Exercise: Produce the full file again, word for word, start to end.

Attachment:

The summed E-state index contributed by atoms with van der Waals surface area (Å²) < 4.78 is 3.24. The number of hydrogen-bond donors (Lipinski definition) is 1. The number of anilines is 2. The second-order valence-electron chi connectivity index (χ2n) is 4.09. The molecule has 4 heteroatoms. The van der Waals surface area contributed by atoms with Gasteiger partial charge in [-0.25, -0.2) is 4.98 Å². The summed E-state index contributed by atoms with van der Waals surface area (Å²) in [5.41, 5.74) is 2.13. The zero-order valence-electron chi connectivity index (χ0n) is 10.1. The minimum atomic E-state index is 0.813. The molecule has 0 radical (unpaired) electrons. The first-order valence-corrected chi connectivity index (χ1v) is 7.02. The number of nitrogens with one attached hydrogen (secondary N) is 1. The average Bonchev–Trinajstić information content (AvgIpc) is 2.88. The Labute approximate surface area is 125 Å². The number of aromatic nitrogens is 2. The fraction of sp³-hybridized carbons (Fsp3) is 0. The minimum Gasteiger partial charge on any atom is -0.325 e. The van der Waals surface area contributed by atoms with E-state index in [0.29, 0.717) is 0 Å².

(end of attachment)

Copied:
The summed E-state index contributed by atoms with van der Waals surface area (Å²) < 4.78 is 3.24. The number of hydrogen-bond donors (Lipinski definition) is 1. The number of anilines is 2. The second-order valence-electron chi connectivity index (χ2n) is 4.09. The molecule has 4 heteroatoms. The van der Waals surface area contributed by atoms with Gasteiger partial charge in [-0.25, -0.2) is 4.98 Å². The summed E-state index contributed by atoms with van der Waals surface area (Å²) in [5.41, 5.74) is 2.13. The zero-order valence-electron chi connectivity index (χ0n) is 10.1. The minimum atomic E-state index is 0.813. The molecule has 0 radical (unpaired) electrons. The first-order valence-corrected chi connectivity index (χ1v) is 7.02. The number of nitrogens with one attached hydrogen (secondary N) is 1. The average Bonchev–Trinajstić information content (AvgIpc) is 2.88. The Labute approximate surface area is 125 Å². The number of aromatic nitrogens is 2. The fraction of sp³-hybridized carbons (Fsp3) is 0. The minimum Gasteiger partial charge on any atom is -0.325 e. The van der Waals surface area contributed by atoms with E-state index in [0.29, 0.717) is 0 Å².